Twenty five years ago, an Olympia, WA furniture dealer was discussing with a factory rep, his concerns of trying to transition his five children into the family furniture business. John McHugh was concerned that the furniture industry was losing the next generation of retailers to “sexier” industries such as computer technologies and financial brokerages.
John’s concern was voiced by numerous other store owners on how difficult it was becoming to convince the upcoming generation that they could have a rewarding career working as a Main Street retailer—it was just going to be long hours and lower pay for the next 10-15 years, with a promise that, “Some day son (daughter), this will all be yours!”
With the assistance of the McHugh family, rep Sam Marks and the Northwest Furniture Retailers Association (now a part of WHFA), Next Generation was created. The premise behind the organization was to assist the sons, daughters and key-managers in becoming the future leaders of their family’s furniture business; that the home furnishings industry was a great career path and owning a retail store could be an avenue to significant financial rewards.
Beginning in 1985, Next Generation began holding annual conferences focusing on the following areas:
• Peer-to-Peer Networking
While their parents built a network of “industry friends” through conferences, markets and supplier trips (remember those) and regularly counted on their fellow retailers for advice on various business issues unique to furniture retailing, Next Generation provided a conduit for their children to cultivate their own network. Many of the relationships built through Next Generation exist to this day!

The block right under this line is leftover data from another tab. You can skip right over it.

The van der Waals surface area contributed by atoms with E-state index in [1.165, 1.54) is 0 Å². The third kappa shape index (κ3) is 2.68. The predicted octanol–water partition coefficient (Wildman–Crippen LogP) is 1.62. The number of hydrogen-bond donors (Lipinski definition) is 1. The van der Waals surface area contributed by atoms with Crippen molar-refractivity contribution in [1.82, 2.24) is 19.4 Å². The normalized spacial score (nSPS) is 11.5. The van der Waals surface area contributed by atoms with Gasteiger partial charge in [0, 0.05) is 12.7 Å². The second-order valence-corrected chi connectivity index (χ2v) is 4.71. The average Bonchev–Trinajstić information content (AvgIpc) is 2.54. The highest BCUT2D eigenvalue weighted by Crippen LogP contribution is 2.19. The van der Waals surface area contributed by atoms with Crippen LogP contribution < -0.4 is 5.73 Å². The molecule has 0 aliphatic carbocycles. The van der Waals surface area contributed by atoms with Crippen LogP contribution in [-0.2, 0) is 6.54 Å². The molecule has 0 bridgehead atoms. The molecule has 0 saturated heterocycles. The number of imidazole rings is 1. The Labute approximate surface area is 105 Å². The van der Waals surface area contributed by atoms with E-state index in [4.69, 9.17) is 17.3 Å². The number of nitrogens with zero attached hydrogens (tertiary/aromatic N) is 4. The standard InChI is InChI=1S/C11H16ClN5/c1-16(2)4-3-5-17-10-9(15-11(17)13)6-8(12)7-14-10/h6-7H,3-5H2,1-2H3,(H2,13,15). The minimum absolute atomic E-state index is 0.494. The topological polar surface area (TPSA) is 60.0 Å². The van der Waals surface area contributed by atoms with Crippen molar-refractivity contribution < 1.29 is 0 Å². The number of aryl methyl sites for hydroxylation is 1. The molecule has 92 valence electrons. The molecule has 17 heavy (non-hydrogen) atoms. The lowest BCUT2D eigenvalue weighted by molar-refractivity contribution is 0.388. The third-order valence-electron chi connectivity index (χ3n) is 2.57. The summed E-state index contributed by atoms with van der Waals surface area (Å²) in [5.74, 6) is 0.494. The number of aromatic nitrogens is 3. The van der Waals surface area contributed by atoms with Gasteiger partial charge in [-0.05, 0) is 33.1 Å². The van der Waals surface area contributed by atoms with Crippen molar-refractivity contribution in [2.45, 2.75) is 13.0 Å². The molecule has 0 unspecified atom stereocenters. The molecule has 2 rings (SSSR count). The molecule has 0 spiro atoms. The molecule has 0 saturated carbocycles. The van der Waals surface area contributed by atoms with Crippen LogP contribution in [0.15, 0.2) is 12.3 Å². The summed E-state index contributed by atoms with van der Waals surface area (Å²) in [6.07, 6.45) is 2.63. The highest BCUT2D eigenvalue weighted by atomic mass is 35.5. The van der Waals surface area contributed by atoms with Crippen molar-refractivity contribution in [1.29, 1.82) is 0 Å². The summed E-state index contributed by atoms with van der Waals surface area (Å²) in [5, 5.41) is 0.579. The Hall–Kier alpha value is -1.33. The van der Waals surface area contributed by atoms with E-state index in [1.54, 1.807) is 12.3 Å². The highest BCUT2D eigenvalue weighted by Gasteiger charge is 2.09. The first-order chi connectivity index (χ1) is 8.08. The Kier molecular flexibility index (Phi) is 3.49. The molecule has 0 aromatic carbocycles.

• Management Training
It might be one thing to have a child take over the company, but without the proper skill-set, this transition might not be successful. Next Generation conferences featured management seminars focused on providing business education to keep the company healthy for the third and fourth generations (and beyond).
• Tax/Succession Strategies
Even with a willing and capable “heir-apparent”, many businesses cannot handle the tax burden of ownership transfer. Tax consultants—experts in succession planning, were regularly on the Next Generation schedule. NG attendees soon learned that a cost-effective business transfer from one generation to the next often takes careful planning and many years of implementation.
• Inter-Personal Relationships
In many family businesses, Thanksgiving dinner can become a “Board of Directors” meeting. One of the most important aspects of Next Generation was providing speakers that addressed the unique issues of working with family members in the business. Common themes included: Do you bring “in-laws” into the company? What is the patriarch/matriarch’s role when Jr. takes over the helm? How do you structure a company with multiple siblings involved?
Whether part of a natural “business cycle” or a strong real estate market of the past decade, the Next Generation conferences of 25 years ago faded into some very fond memories, but the friendships and business relationships and education are as strong as ever among the participants.
As times have once again changed, and many new up-and-coming professionals are entering the home furnishings business, many of us from the original Next Generation are gathering to create a new group called Next Generation-Now.